Soundtrack that has its moments but overall is too bland.
Dizzy Reece – Possession, Exorcism, Peace
Great jazz record with a pretty sparse and stripped sound. First side is a suite about possession and exorcism that includes a jazz arrangement of theme from the Exorcist and two selfpenned pieces loosely based on Oldfields piece. Second side Peace, kind of a suite again but based on meditative music from the East with lots of sitar, drones and exotic percussion.
Charles Austin, Joe Gallivan & Voices – Peace On Earth
A strange but cool record - avantgarde choir composition backed by weird bubbly electronics and some "late night saxophone"-jazz type outbursts. This will not be everyones cup of tea but I thoroughly enjoyed it.
Quincy Jones - The Pawnbroker OST
Jazzy soundtrack with some really good crime jazz including the frantic and supercool Rack'em Up that alone makes it worth having in your collection.
Tony Scott – Music For Yoga Meditation And Other Joys
Kinda ambient raga-jazz with just clarinet and sitar. Quite pleasant and relaxing if you're in that mood.
Nannie Porries - I Thought About You
Swedish vocal jazz with some standards plus some hipper pop tracks of which my favorites are the version of Dylans It's Alright Ma, and the fantastic headnodding folkjazzfunk version of Ode To Billie Joe.
Keith Jarrett - Death and the Flower
Mellow and moody jazz, quite laid back but not without a groove. Very nice to listen too, a bit dreamy.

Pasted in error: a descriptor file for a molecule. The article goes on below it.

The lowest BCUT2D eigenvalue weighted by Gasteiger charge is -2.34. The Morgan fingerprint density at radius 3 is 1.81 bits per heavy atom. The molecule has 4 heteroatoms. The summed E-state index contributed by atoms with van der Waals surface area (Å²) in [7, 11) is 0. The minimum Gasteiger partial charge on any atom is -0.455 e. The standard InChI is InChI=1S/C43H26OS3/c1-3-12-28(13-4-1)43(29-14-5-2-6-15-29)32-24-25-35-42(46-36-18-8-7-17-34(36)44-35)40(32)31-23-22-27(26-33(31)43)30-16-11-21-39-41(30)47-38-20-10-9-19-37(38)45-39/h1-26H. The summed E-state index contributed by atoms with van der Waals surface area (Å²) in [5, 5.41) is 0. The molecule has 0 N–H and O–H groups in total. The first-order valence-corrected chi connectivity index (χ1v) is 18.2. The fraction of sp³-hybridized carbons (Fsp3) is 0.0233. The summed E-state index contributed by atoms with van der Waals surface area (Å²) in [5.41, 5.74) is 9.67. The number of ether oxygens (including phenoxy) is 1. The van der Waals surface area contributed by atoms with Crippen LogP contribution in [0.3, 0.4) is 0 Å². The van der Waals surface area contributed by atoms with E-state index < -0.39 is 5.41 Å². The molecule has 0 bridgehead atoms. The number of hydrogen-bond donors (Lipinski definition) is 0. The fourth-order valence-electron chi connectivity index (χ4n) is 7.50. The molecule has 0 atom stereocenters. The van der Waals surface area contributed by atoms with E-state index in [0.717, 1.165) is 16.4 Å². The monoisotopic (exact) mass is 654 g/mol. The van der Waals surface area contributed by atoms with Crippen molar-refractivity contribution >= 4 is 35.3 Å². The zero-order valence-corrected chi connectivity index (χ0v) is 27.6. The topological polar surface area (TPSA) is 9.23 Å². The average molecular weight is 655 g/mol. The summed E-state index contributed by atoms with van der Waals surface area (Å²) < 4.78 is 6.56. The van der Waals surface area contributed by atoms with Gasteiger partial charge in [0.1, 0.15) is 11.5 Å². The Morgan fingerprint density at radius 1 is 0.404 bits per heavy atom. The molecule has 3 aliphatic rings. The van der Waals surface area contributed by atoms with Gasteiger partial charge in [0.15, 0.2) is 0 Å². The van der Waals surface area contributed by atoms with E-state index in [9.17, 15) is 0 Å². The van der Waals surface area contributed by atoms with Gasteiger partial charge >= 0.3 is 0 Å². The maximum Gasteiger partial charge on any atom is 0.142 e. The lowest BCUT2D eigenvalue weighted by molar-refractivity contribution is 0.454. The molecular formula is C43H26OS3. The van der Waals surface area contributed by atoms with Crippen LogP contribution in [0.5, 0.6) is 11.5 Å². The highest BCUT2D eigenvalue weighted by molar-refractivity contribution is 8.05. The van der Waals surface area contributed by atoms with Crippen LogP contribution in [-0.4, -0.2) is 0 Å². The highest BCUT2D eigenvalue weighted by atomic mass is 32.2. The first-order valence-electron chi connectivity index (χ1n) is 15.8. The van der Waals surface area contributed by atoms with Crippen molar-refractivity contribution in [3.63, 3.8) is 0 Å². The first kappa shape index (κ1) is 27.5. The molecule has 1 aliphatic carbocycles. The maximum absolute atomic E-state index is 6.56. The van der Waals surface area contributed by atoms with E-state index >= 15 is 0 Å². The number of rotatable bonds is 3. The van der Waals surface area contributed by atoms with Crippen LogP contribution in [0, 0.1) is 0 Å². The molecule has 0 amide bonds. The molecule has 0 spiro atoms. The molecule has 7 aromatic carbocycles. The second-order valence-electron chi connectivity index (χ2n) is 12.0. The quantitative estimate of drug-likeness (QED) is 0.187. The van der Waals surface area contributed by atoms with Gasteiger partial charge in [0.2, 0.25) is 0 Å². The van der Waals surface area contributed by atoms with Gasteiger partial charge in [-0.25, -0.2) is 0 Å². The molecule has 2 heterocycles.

"Only one thought left, that makes me come alive,
and that is you and me side by side, on the licorice ride"
New landings from the last day or two.
Soft Machine - 1st on Probe with the revolving cover. Reading the Robert Wyatt book prompted me to pick up the og issue. The Big Beat reish did me proud for years, but it's that old holding the og in your hands and making the link feeling. Probably a deep seated psychological problem which spurs me on to such meaningless acts, but I'm stoked to have it. And it's wonderful as you all know already.
Tony & the mule station - Um um um um um um / Isbergues 2 a.m. B side is a cool, phased, Hammond heavy stepper, with some wailing fuzz thrown in for good measure. Lovely.
Swamp Dogg - Total destruction to your mind / Redneck. Great 2 sider well known, decided I needed it.
A brace of tips from North of the border. Hats off to LDJB, don't know where he digs them up from, but glad he does.
Domenico Modugno - Come stai /Questa e la facciata b. Crazy b side in which a couple of people get topped in an echo chamber shortly before the band kick in with some funky drums and dirty, scratchy guitar. The orchestra from next door stick their head round the door......this is bonkers!
La quinta faccia - Tonight / Strano uomo. B side winner again. Very cool bass heavy groover, with organ, and the odd bell. Great drums too.
Buttermilk bottom - Tinker Taylor / Dear Mr Fantasy. 10 months into 2015, and my tune of the year arrives. Another one I can't believe I haven't come across before. BB take the Terry Reid tune - which is great by him and no mistake- and transform it into something rather special. The killer vocals are by Tommie Lee Bradley. Her delivery puts me in mind of Marriott at his best. She still sings with a band to this day.
Both sides are really good, but Tinker Taylor........can't stop playing it.
Various charity shop stuff:
Found a pile of uk hip hop 45s yesterday in great nick - and a couple of indie/house 45's mixed in for good measure. Eric B & the K-9 Posse particularly good.
Lucio Battisti is ok, sort of soft disco/rock, and the Mama Bea Tekielski lp is an odd mix of new wave pop and art rock shouting.
The Malo lp has the Street Man track as comped on the Soul Jazz Chicano Power lp. Also, it's straight from the bargain bins at Amoeba!